May 17th at 17:30, in Science Park 107 F1.15
This will be a talk about an old proof of an even older theorem. I will try to explain why it is still worth talking about today.
Logic has traditionally been approached from two angles: one of these is syntactic (proof-theoretic) in nature, the other is of a semantic (model-theoretic) kind. Gödel established in 1929 that the syntactic and semantic approach for first-order logic are intimately connected: his celebrated Completeness Theorem says that a first-order sentence is provable if and only if it is true in all models. The proof that is usually taught in logic courses (or at least in the logic courses that I attended) makes use of Henkin models and witnesses.
However, in the fifties of the previous century, H. Rasiowa and R. Sikorski gave a different proof of Gödel's Completeness Theorem, using methods of a topological nature. Their proof ultimately relies on the Baire Category Theorem, which is mainly known in mathematics for its powerful applications in real and functional analysis. Therefore, the application of Baire's theorem to prove this fundamental result in logic is a surprising and interesting one. Also, these methods subsequently enabled the same authors to establish a new completeness theorem for the intuitionistic version of first-order logic.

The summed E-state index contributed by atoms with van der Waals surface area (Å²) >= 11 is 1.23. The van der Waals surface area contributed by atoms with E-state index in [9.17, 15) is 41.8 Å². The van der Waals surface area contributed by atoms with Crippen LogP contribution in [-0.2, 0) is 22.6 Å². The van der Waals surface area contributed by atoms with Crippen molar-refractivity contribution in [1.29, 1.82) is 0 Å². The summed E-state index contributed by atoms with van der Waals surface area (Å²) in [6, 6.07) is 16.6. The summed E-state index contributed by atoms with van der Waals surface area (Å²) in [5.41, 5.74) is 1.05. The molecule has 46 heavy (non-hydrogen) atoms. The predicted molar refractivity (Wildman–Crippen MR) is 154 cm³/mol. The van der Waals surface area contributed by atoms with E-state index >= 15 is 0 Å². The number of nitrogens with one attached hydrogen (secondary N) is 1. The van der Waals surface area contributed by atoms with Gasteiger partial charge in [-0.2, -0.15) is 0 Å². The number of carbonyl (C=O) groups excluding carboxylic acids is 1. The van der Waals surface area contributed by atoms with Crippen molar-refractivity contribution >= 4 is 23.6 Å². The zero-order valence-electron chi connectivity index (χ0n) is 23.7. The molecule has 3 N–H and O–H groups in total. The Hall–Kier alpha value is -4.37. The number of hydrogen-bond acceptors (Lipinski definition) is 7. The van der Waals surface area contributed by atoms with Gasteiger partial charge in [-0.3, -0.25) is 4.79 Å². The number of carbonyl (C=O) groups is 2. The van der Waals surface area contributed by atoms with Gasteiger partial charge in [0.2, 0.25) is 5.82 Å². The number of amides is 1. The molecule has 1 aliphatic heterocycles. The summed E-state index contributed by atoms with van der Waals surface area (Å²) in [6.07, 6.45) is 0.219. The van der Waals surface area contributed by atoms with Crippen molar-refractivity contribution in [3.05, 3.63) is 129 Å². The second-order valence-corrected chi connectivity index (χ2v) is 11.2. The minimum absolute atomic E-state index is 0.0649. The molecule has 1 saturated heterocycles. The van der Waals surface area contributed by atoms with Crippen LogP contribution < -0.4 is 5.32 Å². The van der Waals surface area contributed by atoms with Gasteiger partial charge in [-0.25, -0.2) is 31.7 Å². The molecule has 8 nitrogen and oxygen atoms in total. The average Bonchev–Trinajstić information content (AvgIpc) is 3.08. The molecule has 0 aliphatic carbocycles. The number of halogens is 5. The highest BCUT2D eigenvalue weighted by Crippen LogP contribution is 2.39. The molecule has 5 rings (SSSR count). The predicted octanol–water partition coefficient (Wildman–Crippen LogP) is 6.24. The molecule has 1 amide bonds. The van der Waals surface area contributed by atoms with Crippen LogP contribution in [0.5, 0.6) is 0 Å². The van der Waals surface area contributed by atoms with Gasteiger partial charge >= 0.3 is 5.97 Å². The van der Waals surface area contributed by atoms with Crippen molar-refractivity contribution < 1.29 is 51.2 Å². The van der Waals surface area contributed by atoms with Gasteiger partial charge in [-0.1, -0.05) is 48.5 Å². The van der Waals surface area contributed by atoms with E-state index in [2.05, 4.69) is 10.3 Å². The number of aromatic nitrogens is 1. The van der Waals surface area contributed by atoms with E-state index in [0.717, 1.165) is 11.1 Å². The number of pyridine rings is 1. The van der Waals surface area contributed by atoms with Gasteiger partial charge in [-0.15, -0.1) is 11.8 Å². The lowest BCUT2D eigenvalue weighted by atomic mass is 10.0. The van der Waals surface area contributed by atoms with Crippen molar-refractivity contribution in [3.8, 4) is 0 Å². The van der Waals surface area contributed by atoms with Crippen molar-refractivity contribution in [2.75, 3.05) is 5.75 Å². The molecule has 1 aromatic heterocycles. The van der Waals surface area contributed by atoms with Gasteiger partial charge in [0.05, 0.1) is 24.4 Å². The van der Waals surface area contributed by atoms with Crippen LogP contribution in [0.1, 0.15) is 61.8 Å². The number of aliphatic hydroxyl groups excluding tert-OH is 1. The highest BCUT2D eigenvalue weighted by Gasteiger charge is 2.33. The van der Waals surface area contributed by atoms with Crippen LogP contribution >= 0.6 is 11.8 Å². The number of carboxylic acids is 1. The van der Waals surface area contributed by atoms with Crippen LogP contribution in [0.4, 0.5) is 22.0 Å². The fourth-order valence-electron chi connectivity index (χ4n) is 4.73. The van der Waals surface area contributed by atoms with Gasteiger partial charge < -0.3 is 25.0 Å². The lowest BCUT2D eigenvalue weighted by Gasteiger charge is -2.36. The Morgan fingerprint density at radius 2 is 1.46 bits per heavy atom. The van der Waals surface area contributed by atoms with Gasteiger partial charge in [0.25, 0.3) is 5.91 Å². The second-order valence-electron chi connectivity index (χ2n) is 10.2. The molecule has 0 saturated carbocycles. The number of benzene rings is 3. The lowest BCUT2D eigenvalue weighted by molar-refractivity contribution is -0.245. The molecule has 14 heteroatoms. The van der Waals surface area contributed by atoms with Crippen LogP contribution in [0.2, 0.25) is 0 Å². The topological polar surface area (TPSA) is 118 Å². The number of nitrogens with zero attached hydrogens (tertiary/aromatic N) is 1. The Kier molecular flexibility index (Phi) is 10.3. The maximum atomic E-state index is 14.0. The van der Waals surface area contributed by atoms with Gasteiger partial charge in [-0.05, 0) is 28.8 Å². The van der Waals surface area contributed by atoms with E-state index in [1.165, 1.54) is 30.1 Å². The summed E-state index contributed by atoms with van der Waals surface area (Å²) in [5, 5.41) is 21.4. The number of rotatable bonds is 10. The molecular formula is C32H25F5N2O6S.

The main aim of this talk will be to convey the beauty (cool-ness?) of this topological method introduced by Rasiowa and Sikorski. In order to make this talk accessible to all logic students, I will not assume much prior knowledge of topology. In particular, I will try to explain - at least at an intuitive level - the contents of both Stone's representation theorem and the Baire category theorem.